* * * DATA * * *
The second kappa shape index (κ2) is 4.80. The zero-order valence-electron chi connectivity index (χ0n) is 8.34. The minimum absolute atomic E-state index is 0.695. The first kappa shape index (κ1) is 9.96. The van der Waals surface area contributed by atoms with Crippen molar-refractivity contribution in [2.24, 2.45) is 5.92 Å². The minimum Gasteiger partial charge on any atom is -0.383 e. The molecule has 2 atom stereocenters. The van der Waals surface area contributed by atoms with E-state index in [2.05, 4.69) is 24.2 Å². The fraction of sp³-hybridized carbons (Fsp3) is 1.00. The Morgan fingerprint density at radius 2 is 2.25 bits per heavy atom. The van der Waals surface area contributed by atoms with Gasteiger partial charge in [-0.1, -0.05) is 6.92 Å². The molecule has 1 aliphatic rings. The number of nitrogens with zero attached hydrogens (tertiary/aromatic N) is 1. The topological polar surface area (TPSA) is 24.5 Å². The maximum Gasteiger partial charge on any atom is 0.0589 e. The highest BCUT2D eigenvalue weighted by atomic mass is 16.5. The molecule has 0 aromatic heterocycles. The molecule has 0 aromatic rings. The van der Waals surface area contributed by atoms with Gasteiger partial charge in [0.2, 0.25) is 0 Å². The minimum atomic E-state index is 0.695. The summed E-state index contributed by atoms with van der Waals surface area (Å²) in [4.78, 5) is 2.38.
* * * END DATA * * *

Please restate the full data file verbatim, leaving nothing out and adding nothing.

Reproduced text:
The second kappa shape index (κ2) is 4.80. The zero-order valence-electron chi connectivity index (χ0n) is 8.34. The minimum absolute atomic E-state index is 0.695. The first kappa shape index (κ1) is 9.96. The van der Waals surface area contributed by atoms with Crippen molar-refractivity contribution in [2.24, 2.45) is 5.92 Å². The minimum Gasteiger partial charge on any atom is -0.383 e. The molecule has 2 atom stereocenters. The van der Waals surface area contributed by atoms with E-state index in [2.05, 4.69) is 24.2 Å². The fraction of sp³-hybridized carbons (Fsp3) is 1.00. The Morgan fingerprint density at radius 2 is 2.25 bits per heavy atom. The van der Waals surface area contributed by atoms with Gasteiger partial charge in [-0.1, -0.05) is 6.92 Å². The molecule has 1 aliphatic rings. The number of nitrogens with zero attached hydrogens (tertiary/aromatic N) is 1. The topological polar surface area (TPSA) is 24.5 Å². The maximum Gasteiger partial charge on any atom is 0.0589 e. The highest BCUT2D eigenvalue weighted by atomic mass is 16.5. The molecule has 0 aromatic heterocycles. The molecule has 0 aromatic rings. The van der Waals surface area contributed by atoms with Gasteiger partial charge in [0.2, 0.25) is 0 Å². The minimum atomic E-state index is 0.695. The summed E-state index contributed by atoms with van der Waals surface area (Å²) in [4.78, 5) is 2.38.